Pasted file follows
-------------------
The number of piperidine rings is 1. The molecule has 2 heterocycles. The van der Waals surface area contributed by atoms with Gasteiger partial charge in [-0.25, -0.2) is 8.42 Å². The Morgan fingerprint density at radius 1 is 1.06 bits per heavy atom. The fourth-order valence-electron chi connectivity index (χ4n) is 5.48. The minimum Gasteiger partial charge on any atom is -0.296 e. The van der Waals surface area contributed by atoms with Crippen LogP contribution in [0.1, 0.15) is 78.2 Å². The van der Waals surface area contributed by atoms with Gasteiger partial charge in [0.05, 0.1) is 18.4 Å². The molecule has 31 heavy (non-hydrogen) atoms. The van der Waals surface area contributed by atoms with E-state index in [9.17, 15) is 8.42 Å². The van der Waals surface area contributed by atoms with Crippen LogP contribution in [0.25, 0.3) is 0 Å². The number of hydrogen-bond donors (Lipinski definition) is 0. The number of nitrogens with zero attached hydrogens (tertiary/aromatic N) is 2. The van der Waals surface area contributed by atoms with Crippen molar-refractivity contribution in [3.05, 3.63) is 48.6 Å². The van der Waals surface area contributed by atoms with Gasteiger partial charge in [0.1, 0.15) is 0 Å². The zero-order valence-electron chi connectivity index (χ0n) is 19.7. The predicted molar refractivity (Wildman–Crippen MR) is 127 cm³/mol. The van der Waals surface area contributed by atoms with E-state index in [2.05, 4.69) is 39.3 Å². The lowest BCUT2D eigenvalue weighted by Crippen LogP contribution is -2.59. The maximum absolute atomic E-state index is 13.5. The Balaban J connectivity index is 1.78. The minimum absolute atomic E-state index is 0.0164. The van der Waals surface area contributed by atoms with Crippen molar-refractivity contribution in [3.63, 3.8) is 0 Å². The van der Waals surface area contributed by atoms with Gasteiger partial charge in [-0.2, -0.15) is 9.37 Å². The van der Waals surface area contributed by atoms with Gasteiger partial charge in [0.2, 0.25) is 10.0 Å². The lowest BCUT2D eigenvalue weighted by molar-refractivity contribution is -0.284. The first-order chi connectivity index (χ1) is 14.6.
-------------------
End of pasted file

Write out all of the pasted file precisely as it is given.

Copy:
The number of piperidine rings is 1. The molecule has 2 heterocycles. The van der Waals surface area contributed by atoms with Gasteiger partial charge in [-0.25, -0.2) is 8.42 Å². The Morgan fingerprint density at radius 1 is 1.06 bits per heavy atom. The fourth-order valence-electron chi connectivity index (χ4n) is 5.48. The minimum Gasteiger partial charge on any atom is -0.296 e. The van der Waals surface area contributed by atoms with Crippen LogP contribution in [0.1, 0.15) is 78.2 Å². The van der Waals surface area contributed by atoms with Gasteiger partial charge in [0.05, 0.1) is 18.4 Å². The molecule has 31 heavy (non-hydrogen) atoms. The van der Waals surface area contributed by atoms with E-state index in [9.17, 15) is 8.42 Å². The van der Waals surface area contributed by atoms with Crippen LogP contribution in [0.25, 0.3) is 0 Å². The number of hydrogen-bond donors (Lipinski definition) is 0. The number of nitrogens with zero attached hydrogens (tertiary/aromatic N) is 2. The van der Waals surface area contributed by atoms with Crippen molar-refractivity contribution in [3.05, 3.63) is 48.6 Å². The van der Waals surface area contributed by atoms with Gasteiger partial charge in [0.1, 0.15) is 0 Å². The zero-order valence-electron chi connectivity index (χ0n) is 19.7. The predicted molar refractivity (Wildman–Crippen MR) is 127 cm³/mol. The van der Waals surface area contributed by atoms with E-state index in [2.05, 4.69) is 39.3 Å². The lowest BCUT2D eigenvalue weighted by Crippen LogP contribution is -2.59. The maximum absolute atomic E-state index is 13.5. The Balaban J connectivity index is 1.78. The minimum absolute atomic E-state index is 0.0164. The van der Waals surface area contributed by atoms with Crippen molar-refractivity contribution in [3.63, 3.8) is 0 Å². The van der Waals surface area contributed by atoms with Gasteiger partial charge in [-0.2, -0.15) is 9.37 Å². The van der Waals surface area contributed by atoms with Gasteiger partial charge in [0.2, 0.25) is 10.0 Å². The lowest BCUT2D eigenvalue weighted by molar-refractivity contribution is -0.284. The first-order chi connectivity index (χ1) is 14.6.